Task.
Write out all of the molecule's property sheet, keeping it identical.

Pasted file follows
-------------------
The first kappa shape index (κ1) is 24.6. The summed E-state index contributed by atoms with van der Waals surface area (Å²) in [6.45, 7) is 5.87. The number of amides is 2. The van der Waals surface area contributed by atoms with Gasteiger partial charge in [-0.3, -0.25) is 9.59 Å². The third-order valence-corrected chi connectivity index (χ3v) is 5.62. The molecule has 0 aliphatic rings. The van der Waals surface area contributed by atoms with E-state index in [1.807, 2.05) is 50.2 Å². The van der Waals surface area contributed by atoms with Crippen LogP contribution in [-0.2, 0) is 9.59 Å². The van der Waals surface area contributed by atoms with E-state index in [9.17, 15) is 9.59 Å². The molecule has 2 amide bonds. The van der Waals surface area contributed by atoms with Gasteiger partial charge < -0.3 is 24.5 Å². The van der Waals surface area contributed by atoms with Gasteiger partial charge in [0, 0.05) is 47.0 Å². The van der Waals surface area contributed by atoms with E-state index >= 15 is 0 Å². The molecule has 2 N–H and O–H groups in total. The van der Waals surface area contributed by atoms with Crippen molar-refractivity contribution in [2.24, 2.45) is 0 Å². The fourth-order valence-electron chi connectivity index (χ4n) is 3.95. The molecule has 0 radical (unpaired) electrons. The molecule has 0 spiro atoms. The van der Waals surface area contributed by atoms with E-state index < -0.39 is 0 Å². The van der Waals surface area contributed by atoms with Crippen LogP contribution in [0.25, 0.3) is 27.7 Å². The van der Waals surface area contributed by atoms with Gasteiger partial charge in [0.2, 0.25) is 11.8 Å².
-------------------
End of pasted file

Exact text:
The first kappa shape index (κ1) is 24.6. The summed E-state index contributed by atoms with van der Waals surface area (Å²) in [6.45, 7) is 5.87. The number of amides is 2. The van der Waals surface area contributed by atoms with Gasteiger partial charge in [-0.3, -0.25) is 9.59 Å². The third-order valence-corrected chi connectivity index (χ3v) is 5.62. The molecule has 0 aliphatic rings. The van der Waals surface area contributed by atoms with E-state index in [1.807, 2.05) is 50.2 Å². The van der Waals surface area contributed by atoms with Crippen LogP contribution in [-0.2, 0) is 9.59 Å². The van der Waals surface area contributed by atoms with E-state index in [9.17, 15) is 9.59 Å². The molecule has 2 amide bonds. The van der Waals surface area contributed by atoms with Gasteiger partial charge < -0.3 is 24.5 Å². The van der Waals surface area contributed by atoms with Gasteiger partial charge in [0, 0.05) is 47.0 Å². The van der Waals surface area contributed by atoms with E-state index >= 15 is 0 Å². The molecule has 2 N–H and O–H groups in total. The van der Waals surface area contributed by atoms with Crippen molar-refractivity contribution in [2.24, 2.45) is 0 Å². The fourth-order valence-electron chi connectivity index (χ4n) is 3.95. The molecule has 0 radical (unpaired) electrons. The molecule has 0 spiro atoms. The van der Waals surface area contributed by atoms with E-state index < -0.39 is 0 Å². The van der Waals surface area contributed by atoms with Crippen LogP contribution in [0.25, 0.3) is 27.7 Å². The van der Waals surface area contributed by atoms with Gasteiger partial charge in [0.2, 0.25) is 11.8 Å².